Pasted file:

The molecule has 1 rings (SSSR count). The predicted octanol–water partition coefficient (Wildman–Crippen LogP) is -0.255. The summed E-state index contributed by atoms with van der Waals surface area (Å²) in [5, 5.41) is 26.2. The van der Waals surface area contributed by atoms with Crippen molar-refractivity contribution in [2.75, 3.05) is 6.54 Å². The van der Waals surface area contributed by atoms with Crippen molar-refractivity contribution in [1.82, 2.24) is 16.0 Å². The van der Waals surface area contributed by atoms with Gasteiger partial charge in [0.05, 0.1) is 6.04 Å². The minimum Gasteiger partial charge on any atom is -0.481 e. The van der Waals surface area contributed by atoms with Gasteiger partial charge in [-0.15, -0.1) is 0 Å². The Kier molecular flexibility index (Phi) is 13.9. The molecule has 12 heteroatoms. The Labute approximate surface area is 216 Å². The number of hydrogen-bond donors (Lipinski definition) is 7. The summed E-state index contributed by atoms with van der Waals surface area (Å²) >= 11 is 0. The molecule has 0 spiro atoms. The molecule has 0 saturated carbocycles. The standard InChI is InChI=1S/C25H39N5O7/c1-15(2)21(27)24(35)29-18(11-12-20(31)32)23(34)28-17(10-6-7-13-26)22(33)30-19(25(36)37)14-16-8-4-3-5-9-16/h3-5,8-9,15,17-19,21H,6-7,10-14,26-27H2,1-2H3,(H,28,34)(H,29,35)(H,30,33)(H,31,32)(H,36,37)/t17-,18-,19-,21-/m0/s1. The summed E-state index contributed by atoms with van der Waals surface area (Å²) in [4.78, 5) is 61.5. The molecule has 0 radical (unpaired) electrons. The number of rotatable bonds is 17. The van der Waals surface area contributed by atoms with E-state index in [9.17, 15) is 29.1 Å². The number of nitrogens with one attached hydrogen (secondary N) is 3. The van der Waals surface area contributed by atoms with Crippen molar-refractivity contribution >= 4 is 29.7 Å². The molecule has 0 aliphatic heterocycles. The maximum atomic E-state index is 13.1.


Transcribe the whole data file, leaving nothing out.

The molecule has 1 rings (SSSR count). The predicted octanol–water partition coefficient (Wildman–Crippen LogP) is -0.255. The summed E-state index contributed by atoms with van der Waals surface area (Å²) in [5, 5.41) is 26.2. The van der Waals surface area contributed by atoms with Crippen molar-refractivity contribution in [2.75, 3.05) is 6.54 Å². The van der Waals surface area contributed by atoms with Crippen molar-refractivity contribution in [1.82, 2.24) is 16.0 Å². The van der Waals surface area contributed by atoms with Gasteiger partial charge in [0.05, 0.1) is 6.04 Å². The minimum Gasteiger partial charge on any atom is -0.481 e. The van der Waals surface area contributed by atoms with Gasteiger partial charge in [-0.15, -0.1) is 0 Å². The Kier molecular flexibility index (Phi) is 13.9. The molecule has 12 heteroatoms. The Labute approximate surface area is 216 Å². The number of hydrogen-bond donors (Lipinski definition) is 7. The summed E-state index contributed by atoms with van der Waals surface area (Å²) >= 11 is 0. The molecule has 0 spiro atoms. The molecule has 0 saturated carbocycles. The standard InChI is InChI=1S/C25H39N5O7/c1-15(2)21(27)24(35)29-18(11-12-20(31)32)23(34)28-17(10-6-7-13-26)22(33)30-19(25(36)37)14-16-8-4-3-5-9-16/h3-5,8-9,15,17-19,21H,6-7,10-14,26-27H2,1-2H3,(H,28,34)(H,29,35)(H,30,33)(H,31,32)(H,36,37)/t17-,18-,19-,21-/m0/s1. The summed E-state index contributed by atoms with van der Waals surface area (Å²) in [4.78, 5) is 61.5. The molecule has 0 radical (unpaired) electrons. The number of rotatable bonds is 17. The van der Waals surface area contributed by atoms with E-state index in [9.17, 15) is 29.1 Å². The number of nitrogens with one attached hydrogen (secondary N) is 3. The van der Waals surface area contributed by atoms with Crippen molar-refractivity contribution >= 4 is 29.7 Å². The molecule has 0 aliphatic heterocycles. The maximum atomic E-state index is 13.1.